Or yeah, thank you. Well, well, firstly, it was worth pointing out that Africa is not, I mean, people think of it as a big blob of countries. And it is it’s about 54 countries, I think. And there’s such such large differences from country to country, from region to region, in language, legal structure, history, and also history with cannabis. So there’s parts of Africa that have a long history of cannabis use. There’s parts of Africa that don’t. And certainly, both myself and my team have had experience across most of the continent from the west, east to South Africa across a range of different businesses. So we’ve seen, we’ve seen some of the difficulties logistically in Africa. But it’s worth remembering. It’s the youngest continents on average in the world. And with that youth comes a lot of energy, and a lot of willingness from local people in Africa to learn technologies from overseas learned ways of doing things from overseas and apply apply that into new industries. Specifically in cannabis, the first country to legalize was le su two and as you said, in the question, there was quite a rush of international people into the suits who had a suit has got a long history of growing cannabis, obviously, legally in the past, but now, we’ve seen a lot of medical producers move to the country as a verb were legalized soon after, and there’s a raft of countries across the continent that are now looking at medical medical legislation. This is South Africa recently legalized recreational use of cannabis. But other than that, it doesn’t look likely that anyone else in the continent will be legalizing recreational cannabis anytime soon. Then, just in terms of the issues, this is largely, you know, there are logistical issues depending where you are in Africa. But if we look really the two locations, where I spent a lot of time in the cannabis space and barbed wire, and lawsuits, who they are quite proximate to the big economic powerhouse, South Africa, so getting equipment is reasonably easy. Getting qualified people is reasonably easy. And, you know, although the bureaucracy the kind of the institutions that we’re used to in the West aren’t as developed in these countries. So to your point, exporting product is a bit more difficult because when you’re looking at country to country, you need these bureaucratic export license import license systems in place. And a lot of these countries, even the government labs, we have to spend a lot of time with the country to work on putting in place the measures and the protocols that are acceptable to the importing country, for example. But I think, you know, obviously, the it’s worth remembering the positives, as you said, land, availability of land hasn’t been an issue anywhere we’ve been willingness of the governments to welcome us in welcome investment. Welcome. The jobs that come with the industry has been very, very, we’ve been very happy to see. And, you know, of course, there’s lots of concerns in the about the industry around security around leakage of the product into the local population. So we spent a lot of a lot of time mitigating showing the mitigation steps for that. And, of course, you’re in, you’re in any country, you need to act respectfully, you need to act within the rules of law, that that countries and you need to be thinking about how what you’re doing brings benefit not just to the country and to the Ministry of Health, but to the local community, to the larger community in the country. Skills, transfer, all those all those good things that we put in place with our sites.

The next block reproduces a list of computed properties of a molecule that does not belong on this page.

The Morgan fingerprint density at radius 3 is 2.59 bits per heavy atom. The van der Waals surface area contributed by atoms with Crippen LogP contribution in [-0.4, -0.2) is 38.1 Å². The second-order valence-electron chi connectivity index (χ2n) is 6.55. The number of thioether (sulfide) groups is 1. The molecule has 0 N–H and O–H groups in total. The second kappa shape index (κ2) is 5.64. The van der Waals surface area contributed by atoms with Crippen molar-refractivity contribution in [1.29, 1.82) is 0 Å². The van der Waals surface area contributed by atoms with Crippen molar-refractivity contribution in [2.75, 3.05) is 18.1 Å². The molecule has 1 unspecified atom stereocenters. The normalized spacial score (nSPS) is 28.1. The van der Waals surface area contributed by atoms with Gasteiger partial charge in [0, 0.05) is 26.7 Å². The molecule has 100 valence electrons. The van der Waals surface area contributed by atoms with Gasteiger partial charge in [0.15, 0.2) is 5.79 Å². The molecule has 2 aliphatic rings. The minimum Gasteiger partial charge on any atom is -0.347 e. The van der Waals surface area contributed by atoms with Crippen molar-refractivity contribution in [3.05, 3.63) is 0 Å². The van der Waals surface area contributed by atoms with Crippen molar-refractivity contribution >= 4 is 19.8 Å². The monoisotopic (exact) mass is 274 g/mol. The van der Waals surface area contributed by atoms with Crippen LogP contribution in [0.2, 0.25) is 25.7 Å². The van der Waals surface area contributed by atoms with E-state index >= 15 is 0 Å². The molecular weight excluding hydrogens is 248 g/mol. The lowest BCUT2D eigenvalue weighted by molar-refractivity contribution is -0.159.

Randall  31:23

Carl can ask you question, one, you know about the situation in in in Zimbabwe is I heard that those that they also tried to regulate the medical markets. But somehow it didn’t. It didn’t. It was an announcement made last year or two years ago. And then it became a little bit Korea Do you know if licenses have been handed out or what licenses were


Carl Esprit  31:47

handed up almost a year ago, but the first, the first round, the first six licenses that were handed out, were all done, as per the legislation where the foreign owner could only own 60% of the license, the government had a free carrier 40%. And all cannabis had to be grown on a government farm. And so six licenses were handed out including to myself, and no one invested any money because I can we have a license as a suitor you can own 100% and you can own your own, but you can, you can grow on any farm that you choose. So there’s involved when licensing conditions was so restrictive that no one bothered to spend capital in the country on the industry. I guess what’s happened in the last maybe about six weeks ago, the government of Zimbabwe through lots of consultation with the letter, the license holders, has finally agreed to drop the 60 14% conditions. So now, all license holders had 100% or license given to them. And they’ve also removed the condition on stating which farm you grow your product on. So I suspect you’ll start to see people looking at Zimbabwe almost more favorably than a suitor at the moment. And the main reason for that is the suit to you know, although it’s a great climates to suit you has one one major logistical issue is that the only flights going from the suit to land in South Africa. So exporting from the tsutsu inevitably means that you have to land the plane in South Africa unless you charter whereas the Bible has its own roots. Look, you know DHL from Lufthansa fly directly KLM as you know, probably fly directly to Zimbabwe.